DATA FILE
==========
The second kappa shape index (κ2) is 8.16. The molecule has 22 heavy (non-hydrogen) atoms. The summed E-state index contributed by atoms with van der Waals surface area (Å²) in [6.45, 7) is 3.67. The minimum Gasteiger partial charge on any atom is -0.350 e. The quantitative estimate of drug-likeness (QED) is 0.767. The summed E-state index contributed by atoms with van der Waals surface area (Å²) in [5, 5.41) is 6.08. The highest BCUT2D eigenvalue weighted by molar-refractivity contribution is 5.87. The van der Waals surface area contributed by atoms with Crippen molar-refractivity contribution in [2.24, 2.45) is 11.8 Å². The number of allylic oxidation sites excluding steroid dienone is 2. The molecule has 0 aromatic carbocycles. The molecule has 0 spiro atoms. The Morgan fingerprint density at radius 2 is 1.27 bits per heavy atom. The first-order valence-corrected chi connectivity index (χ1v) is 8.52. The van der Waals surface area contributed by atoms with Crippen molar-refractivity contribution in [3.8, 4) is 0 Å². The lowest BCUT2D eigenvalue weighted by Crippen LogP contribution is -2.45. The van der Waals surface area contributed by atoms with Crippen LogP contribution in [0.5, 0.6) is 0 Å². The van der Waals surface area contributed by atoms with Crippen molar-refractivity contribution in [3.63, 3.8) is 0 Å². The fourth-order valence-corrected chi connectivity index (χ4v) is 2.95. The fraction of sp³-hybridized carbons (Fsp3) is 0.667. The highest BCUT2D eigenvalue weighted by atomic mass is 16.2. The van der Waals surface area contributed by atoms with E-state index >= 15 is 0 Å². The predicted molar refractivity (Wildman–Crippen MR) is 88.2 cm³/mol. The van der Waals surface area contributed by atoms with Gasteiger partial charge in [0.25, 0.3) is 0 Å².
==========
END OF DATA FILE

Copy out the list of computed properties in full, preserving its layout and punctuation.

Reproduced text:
The second kappa shape index (κ2) is 8.16. The molecule has 22 heavy (non-hydrogen) atoms. The summed E-state index contributed by atoms with van der Waals surface area (Å²) in [6.45, 7) is 3.67. The minimum Gasteiger partial charge on any atom is -0.350 e. The quantitative estimate of drug-likeness (QED) is 0.767. The summed E-state index contributed by atoms with van der Waals surface area (Å²) in [5, 5.41) is 6.08. The highest BCUT2D eigenvalue weighted by molar-refractivity contribution is 5.87. The van der Waals surface area contributed by atoms with Crippen molar-refractivity contribution in [2.24, 2.45) is 11.8 Å². The number of allylic oxidation sites excluding steroid dienone is 2. The molecule has 0 aromatic carbocycles. The molecule has 0 spiro atoms. The Morgan fingerprint density at radius 2 is 1.27 bits per heavy atom. The first-order valence-corrected chi connectivity index (χ1v) is 8.52. The van der Waals surface area contributed by atoms with Crippen molar-refractivity contribution in [3.8, 4) is 0 Å². The lowest BCUT2D eigenvalue weighted by Crippen LogP contribution is -2.45. The van der Waals surface area contributed by atoms with Crippen LogP contribution in [0.5, 0.6) is 0 Å². The van der Waals surface area contributed by atoms with Crippen molar-refractivity contribution in [3.63, 3.8) is 0 Å². The fourth-order valence-corrected chi connectivity index (χ4v) is 2.95. The fraction of sp³-hybridized carbons (Fsp3) is 0.667. The highest BCUT2D eigenvalue weighted by atomic mass is 16.2. The van der Waals surface area contributed by atoms with E-state index >= 15 is 0 Å². The predicted molar refractivity (Wildman–Crippen MR) is 88.2 cm³/mol. The van der Waals surface area contributed by atoms with Gasteiger partial charge in [0.25, 0.3) is 0 Å².